Whose lane is it anyway?

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It’s that time of the year folks. The time where we all play a game of “Whose lane is it anyway?” 

Let’s not forget the game of, “Is this a parking spot or the road?” That’s right. It is winter driving season. I know, I know, I could hardly wait for it, too.

Driving in Wyoming can be a challenge, regardless of what season we are in. Either something is always jumping out in front of us, or the seasons actually transition through and entire year, in a 40-mile drive.

Truth is these Wyoming roadways are unpredictable. 

You can start out your drive with the windows down, sun shining at 65 and before you get to the next town, it’s snowing and blowing. It’s just something that most of us have gotten use to over time. 

Sure, every year, we still grumble about the icy highways and the relentless wind gusts that eventually cover the roadways with snow, but this is Wyoming and there is a price tag on the beauty we live in every day. 

This last weekend, Goshen County received a bit of snow. I haven’t seen totals yet, but the highways were snow packed and there was a thin layer of ice below the powder. 

There were many different families traveling through the area because of the holiday weekend. Many of the vehicles were from out of state or adjacent Wyoming counties. Some of the passengers appeared excited for the destination laying ahead while others didn’t appear to seem impressed with the cold temperatures and steady snow fall. 

Most of the travelers were different. Different cars, different routes, different holiday plans.

But they all had one thing in common, they were all in a hurry to get wherever they were going. US Highway 85 holds some of the highest statistics for “Deaths on Wyoming Roadways” and those statistics aren’t just because of the snow. Those statistics are everything from weather related fatalities to drunk driving fatalities. It doesn’t matter what the circumstances are, US Highway 85 is dangerous, and it is becoming more and more dangerous by the day. The posted speed limit for the vast majority of the highway, running through Goshen County, is 70mph.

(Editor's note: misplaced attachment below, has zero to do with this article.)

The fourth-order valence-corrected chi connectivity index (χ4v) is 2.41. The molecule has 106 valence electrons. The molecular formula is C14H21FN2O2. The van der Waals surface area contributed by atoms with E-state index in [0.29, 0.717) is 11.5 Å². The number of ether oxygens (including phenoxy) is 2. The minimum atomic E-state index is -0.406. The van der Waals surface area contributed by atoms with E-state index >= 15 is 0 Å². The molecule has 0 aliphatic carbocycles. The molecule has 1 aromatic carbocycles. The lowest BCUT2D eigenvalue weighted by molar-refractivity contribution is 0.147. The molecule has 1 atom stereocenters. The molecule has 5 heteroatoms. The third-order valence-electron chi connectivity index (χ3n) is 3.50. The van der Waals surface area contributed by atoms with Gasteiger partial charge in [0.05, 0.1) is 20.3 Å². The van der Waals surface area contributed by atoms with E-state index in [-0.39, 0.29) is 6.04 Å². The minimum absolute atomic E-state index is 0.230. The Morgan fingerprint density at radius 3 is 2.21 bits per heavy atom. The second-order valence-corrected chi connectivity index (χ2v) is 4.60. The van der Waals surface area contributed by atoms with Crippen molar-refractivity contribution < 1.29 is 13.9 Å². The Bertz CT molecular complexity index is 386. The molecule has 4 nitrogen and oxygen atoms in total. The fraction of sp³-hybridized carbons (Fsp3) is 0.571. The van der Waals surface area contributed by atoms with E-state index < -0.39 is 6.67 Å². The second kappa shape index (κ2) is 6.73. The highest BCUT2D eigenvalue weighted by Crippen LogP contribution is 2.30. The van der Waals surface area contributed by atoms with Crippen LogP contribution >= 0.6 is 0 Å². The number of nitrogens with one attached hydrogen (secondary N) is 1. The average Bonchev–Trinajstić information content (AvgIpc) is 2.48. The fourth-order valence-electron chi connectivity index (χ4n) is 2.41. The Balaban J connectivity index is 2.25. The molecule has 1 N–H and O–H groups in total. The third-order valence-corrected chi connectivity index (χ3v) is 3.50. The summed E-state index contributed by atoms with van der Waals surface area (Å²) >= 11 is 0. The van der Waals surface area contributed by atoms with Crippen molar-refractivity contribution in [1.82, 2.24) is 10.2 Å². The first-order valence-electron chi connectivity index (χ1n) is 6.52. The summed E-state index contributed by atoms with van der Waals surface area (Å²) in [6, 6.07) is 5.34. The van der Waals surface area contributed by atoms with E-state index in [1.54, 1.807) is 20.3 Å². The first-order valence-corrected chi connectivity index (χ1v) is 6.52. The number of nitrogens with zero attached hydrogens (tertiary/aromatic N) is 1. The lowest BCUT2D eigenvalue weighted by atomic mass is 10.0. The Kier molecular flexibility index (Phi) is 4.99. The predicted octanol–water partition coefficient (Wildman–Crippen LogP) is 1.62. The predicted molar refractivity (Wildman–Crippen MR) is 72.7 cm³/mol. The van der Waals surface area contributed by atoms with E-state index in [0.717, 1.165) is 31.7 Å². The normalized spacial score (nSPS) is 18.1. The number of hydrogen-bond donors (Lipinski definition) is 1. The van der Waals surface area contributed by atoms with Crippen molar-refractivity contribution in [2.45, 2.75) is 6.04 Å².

South of Torrington, there are two passing lanes before hitting the county line. One passing lane leaving town, climbing the old airport hill and one driving through the town of Hawk Springs. 

Leaving Cheyenne, traveling north towards Torrington, there are numerous passing lanes until you reach the Goshen County line.The passing lanes allow for the influx of traffic, from Cheyenne, to safely pass slower moving vehicles. 

Perhaps if the Goshen County side of US 85 had passing lanes, there would be less roadway fatalities. 

After nearly losing my life on highway 85 due to an out of state driver drinking behind the wheel and watching the lives of members in my community cut short, I urge everyone driving to pay attention on highway 85 and obey traffic signs. I urge folks to not drive when the roadways are closed. While I realize, you may be an expert driver, if the highway is closed, you shouldn’t be driving on it. This summer, during the clean-up of a double fatality accident on highway 85, portions of the roadway was closed. Even with flashing signs and a visible “road closed” sign, many travelers sped passed the Wyoming Department of Transportation work truck and disregarded the clear warning, continuing north. 

One of the speeding vehicles nearly missed the employee signaling traffic, standing on the roadway.

Plan ahead to check the roadways, regardless of the season.

While I realize 511 isn’t always the most accurate, we have other means of checking the conditions of roadways before beginning our winter travel. Social media has grown in popularity to keep people informed of road conditions throughout the state of Wyoming. 

It is our responsibly to obey traffic signs and that also means respecting when it is safe to pass. 

Like most of Wyoming, US Highway 85 is hills and curves mixed with long flat stretches. There are some areas of the highway you can see for miles, while other parts of the highway the line of sight is cut short by a hill or maybe a curve.
The dashing centerline dictates what areas have enough space to safely pass a vehicle, before the next visual restriction. Those areas of visual restriction are clearly labeled with the solid yellow line, for a reason. 

The grade, or slope indicates which lines will be solid for no passing and which lines will be dashed to pass. Those lines are measured with equipment. 

It isn’t just guess-work. No one just decided to themselves, “You know, I think I’ll just put a no passing line here because it looks cute.” 

The lines are there for a reason. 

I travel 85 at least twice a day and recently I have seen an increase of Goshen County vehicles simply not obeying the law. Passing when it is unsafe, driving at a high rate of speed and clearly having no concern. 

Just slow down Goshen County. We don’t need to be in such a hurry. It may safe your life.